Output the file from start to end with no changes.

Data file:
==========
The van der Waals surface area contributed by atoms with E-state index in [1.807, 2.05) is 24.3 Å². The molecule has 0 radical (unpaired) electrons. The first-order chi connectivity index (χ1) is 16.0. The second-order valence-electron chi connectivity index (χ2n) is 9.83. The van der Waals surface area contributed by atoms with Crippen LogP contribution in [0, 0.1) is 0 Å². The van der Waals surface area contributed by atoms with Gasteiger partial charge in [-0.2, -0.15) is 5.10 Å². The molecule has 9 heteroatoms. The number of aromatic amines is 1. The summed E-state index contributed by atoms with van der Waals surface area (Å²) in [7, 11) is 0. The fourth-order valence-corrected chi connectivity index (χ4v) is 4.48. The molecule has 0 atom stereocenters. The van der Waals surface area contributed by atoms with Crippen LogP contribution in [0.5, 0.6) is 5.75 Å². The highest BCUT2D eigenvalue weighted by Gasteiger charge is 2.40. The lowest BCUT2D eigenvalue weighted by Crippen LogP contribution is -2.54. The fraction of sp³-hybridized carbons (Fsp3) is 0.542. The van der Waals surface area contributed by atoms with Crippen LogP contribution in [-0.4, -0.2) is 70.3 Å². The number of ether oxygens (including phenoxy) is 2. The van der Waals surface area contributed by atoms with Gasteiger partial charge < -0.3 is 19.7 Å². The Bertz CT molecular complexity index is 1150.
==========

The van der Waals surface area contributed by atoms with E-state index in [1.807, 2.05) is 24.3 Å². The molecule has 0 radical (unpaired) electrons. The first-order chi connectivity index (χ1) is 16.0. The second-order valence-electron chi connectivity index (χ2n) is 9.83. The van der Waals surface area contributed by atoms with Crippen LogP contribution in [0, 0.1) is 0 Å². The van der Waals surface area contributed by atoms with Gasteiger partial charge in [-0.2, -0.15) is 5.10 Å². The molecule has 9 heteroatoms. The number of aromatic amines is 1. The summed E-state index contributed by atoms with van der Waals surface area (Å²) in [7, 11) is 0. The fourth-order valence-corrected chi connectivity index (χ4v) is 4.48. The molecule has 0 atom stereocenters. The van der Waals surface area contributed by atoms with Crippen LogP contribution in [0.5, 0.6) is 5.75 Å². The highest BCUT2D eigenvalue weighted by Gasteiger charge is 2.40. The lowest BCUT2D eigenvalue weighted by Crippen LogP contribution is -2.54. The fraction of sp³-hybridized carbons (Fsp3) is 0.542. The van der Waals surface area contributed by atoms with Crippen LogP contribution in [-0.4, -0.2) is 70.3 Å². The number of ether oxygens (including phenoxy) is 2. The van der Waals surface area contributed by atoms with Gasteiger partial charge < -0.3 is 19.7 Å². The Bertz CT molecular complexity index is 1150.